After eating, I didn’t seek out a West Bromwich bound bus, but rather headed for Lynn’s Aunt and Uncle’s in Warley (who regular readers may recall, my wife Lynn and I occasionally cat sit for!) for our broken boiler means that we are unable to shower, or, in my case, shave in warm water, something that I wanted to do before tomorrow, as I was sadly attending a funeral. This was for renowned West Midlands busman Dave Wall, who started his transport career at Bournemouth Corporation, as a clerk and part time conductor, particularly on the trolleybuses, for which he developed a lifelong love. The opportunity for advancement came with a move to Birmingham City Transport, not that long before the undertaking was absorbed into WMPTE. Here, he found himself transferred to the Schedules Office of the North Division at Walsall, where he would remain for many years, during which time, he would pass his PSV licence, becoming a part time driver. It was during this period that I would be one of many enthusiasts who would make his acquaintance, when he used to take many Walsall based buses to various bus rallies. Deregulation would see him transfer to Perry Barr as services supervisor, years before I worked there, and my colleagues who were there at that time always spoke most highly of him.

A reorganisation of West Midlands Travel management saw Dave made redundant, so he and several colleagues pooled their redundancy money to form North Birmingham Busways, registering service 104X from Birmingham – Sutton Coldfield via Aston Expressway in competition with his old employer. The first buses the company purchased were five ex Blackpool Transport East Lancs bodied Leyland Atlanteans (317-321) which Dave had seen in “Buses” Magazine had been placed into store by Blackpool, so he made tentative enquiries and was successful in purchasing them. The company soon gained a reputation for quality and gradually expanded, buying more Atlanteans from the likes of Plymouth (via Southampton), Preston, Brighton and Greater Manchester before moving onto more modern buses. Dave and his fellow Directors took the decision to retire in 2007, so the company was sold to the Rotola Group. I’ve bumped into him many times during his retirement, usually with his friend James (called his “bus son” at the funeral) on visits to the Wythall Transport Museum and Blackpool Heritage Tramway Gold Days.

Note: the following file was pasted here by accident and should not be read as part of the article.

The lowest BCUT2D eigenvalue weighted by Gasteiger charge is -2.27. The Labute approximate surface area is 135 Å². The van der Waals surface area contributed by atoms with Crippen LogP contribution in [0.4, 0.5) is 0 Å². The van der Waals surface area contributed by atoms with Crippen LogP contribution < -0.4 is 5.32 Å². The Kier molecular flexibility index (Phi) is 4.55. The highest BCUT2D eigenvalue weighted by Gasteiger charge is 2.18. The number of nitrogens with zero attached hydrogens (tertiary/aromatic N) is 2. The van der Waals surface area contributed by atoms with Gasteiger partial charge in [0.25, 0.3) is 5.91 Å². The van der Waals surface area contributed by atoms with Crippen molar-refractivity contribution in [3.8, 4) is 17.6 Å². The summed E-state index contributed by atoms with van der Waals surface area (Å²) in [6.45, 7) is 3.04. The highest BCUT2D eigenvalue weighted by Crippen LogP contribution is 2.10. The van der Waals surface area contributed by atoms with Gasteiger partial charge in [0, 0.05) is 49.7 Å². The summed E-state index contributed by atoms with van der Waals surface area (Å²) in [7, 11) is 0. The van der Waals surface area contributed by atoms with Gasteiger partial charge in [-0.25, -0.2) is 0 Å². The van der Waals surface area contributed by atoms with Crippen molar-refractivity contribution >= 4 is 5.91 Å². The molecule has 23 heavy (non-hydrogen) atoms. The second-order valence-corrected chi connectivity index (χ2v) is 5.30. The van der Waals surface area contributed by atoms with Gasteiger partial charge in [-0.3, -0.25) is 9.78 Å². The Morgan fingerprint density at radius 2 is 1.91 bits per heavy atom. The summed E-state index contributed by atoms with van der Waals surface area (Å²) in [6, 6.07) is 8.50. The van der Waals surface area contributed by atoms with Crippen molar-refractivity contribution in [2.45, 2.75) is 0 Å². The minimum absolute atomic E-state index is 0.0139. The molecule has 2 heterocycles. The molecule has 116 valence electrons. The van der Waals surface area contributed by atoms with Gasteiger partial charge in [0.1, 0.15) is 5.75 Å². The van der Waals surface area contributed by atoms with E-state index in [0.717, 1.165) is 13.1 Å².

So I caught Wolverhampton Platinum 6780 to Bearwood, then West Bromwich Wright Gemini bodied Volvo B7 4687, a former Coventry bus, on the 48A to Hurst Road, where I did the necessaries at Lynn’s Aunt and Uncle’s, where Lynn met me and we drove home afterwards.

The following morning, I made my way by bus to the Aston Manor Transport Museum at Aldridge, where Wythall’s Walsall short Daimler Fleetline 116 took a load of us to the funeral at Sutton Crematorium, followed by a wake at the Hardwick Arms, Streetly, afterwards. A sad day but a fitting tribute to a much loved family and busman.

Although Dave had no connection to Coventry, I feel that it is only right that I dedicate this blog to Dave’s memory. Rest in peace, Old Friend.

Three Monstrous Beasts! -Wythall Twilight Day-31/10/21

Two of the “beasts” I rode on today! 1685 pulls out from a line up including D10 4943, which is surrounded by LD8 4031 and Walsall 56.

Ok, I’m capitalising on Halloween a bit with this title but, with today being Wythall’s Twilight event, where the museum runs it’s buses into the hours of darkness where the spirits of the night come out to play (try to imagine Vincent Price saying that!) I decided that the term “monstrous beasts” applies just as strongly to the three buses that my wife Lynn and I would travel on this afternoon, as to any imagined horrors that were out there on this Halloween night!